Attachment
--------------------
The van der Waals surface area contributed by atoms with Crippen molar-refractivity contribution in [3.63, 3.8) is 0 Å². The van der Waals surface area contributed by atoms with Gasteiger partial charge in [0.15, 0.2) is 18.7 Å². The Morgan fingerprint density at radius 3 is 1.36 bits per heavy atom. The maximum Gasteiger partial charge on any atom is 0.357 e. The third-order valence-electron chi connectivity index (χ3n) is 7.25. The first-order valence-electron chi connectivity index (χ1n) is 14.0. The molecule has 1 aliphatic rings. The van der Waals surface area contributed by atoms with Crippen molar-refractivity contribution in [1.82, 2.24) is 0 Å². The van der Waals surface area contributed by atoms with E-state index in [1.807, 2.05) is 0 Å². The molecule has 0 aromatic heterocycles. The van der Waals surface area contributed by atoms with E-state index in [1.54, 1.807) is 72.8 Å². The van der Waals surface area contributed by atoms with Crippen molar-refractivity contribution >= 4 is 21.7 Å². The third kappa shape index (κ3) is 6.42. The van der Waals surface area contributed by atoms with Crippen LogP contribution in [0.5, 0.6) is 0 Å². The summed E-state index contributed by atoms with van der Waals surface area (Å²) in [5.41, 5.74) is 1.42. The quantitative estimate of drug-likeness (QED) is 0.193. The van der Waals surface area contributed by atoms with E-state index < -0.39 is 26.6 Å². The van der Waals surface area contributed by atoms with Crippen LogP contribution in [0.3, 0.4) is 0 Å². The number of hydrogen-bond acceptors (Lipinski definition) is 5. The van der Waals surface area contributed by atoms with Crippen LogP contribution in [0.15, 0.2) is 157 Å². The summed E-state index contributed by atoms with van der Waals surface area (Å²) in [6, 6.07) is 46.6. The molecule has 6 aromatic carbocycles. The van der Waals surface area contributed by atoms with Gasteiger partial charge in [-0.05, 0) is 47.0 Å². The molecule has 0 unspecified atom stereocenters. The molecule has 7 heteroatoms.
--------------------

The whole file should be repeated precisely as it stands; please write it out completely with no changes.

The van der Waals surface area contributed by atoms with Crippen molar-refractivity contribution in [3.63, 3.8) is 0 Å². The van der Waals surface area contributed by atoms with Gasteiger partial charge in [0.15, 0.2) is 18.7 Å². The Morgan fingerprint density at radius 3 is 1.36 bits per heavy atom. The maximum Gasteiger partial charge on any atom is 0.357 e. The third-order valence-electron chi connectivity index (χ3n) is 7.25. The first-order valence-electron chi connectivity index (χ1n) is 14.0. The molecule has 1 aliphatic rings. The van der Waals surface area contributed by atoms with Crippen molar-refractivity contribution in [1.82, 2.24) is 0 Å². The van der Waals surface area contributed by atoms with E-state index in [1.807, 2.05) is 0 Å². The molecule has 0 aromatic heterocycles. The van der Waals surface area contributed by atoms with E-state index in [1.54, 1.807) is 72.8 Å². The van der Waals surface area contributed by atoms with Crippen molar-refractivity contribution >= 4 is 21.7 Å². The third kappa shape index (κ3) is 6.42. The van der Waals surface area contributed by atoms with Crippen LogP contribution in [0.5, 0.6) is 0 Å². The summed E-state index contributed by atoms with van der Waals surface area (Å²) in [5.41, 5.74) is 1.42. The quantitative estimate of drug-likeness (QED) is 0.193. The van der Waals surface area contributed by atoms with E-state index < -0.39 is 26.6 Å². The van der Waals surface area contributed by atoms with Crippen LogP contribution in [0.3, 0.4) is 0 Å². The number of hydrogen-bond acceptors (Lipinski definition) is 5. The van der Waals surface area contributed by atoms with Crippen LogP contribution in [0.15, 0.2) is 157 Å². The summed E-state index contributed by atoms with van der Waals surface area (Å²) in [6, 6.07) is 46.6. The molecule has 6 aromatic carbocycles. The van der Waals surface area contributed by atoms with Gasteiger partial charge in [-0.05, 0) is 47.0 Å². The molecule has 0 unspecified atom stereocenters. The molecule has 7 heteroatoms.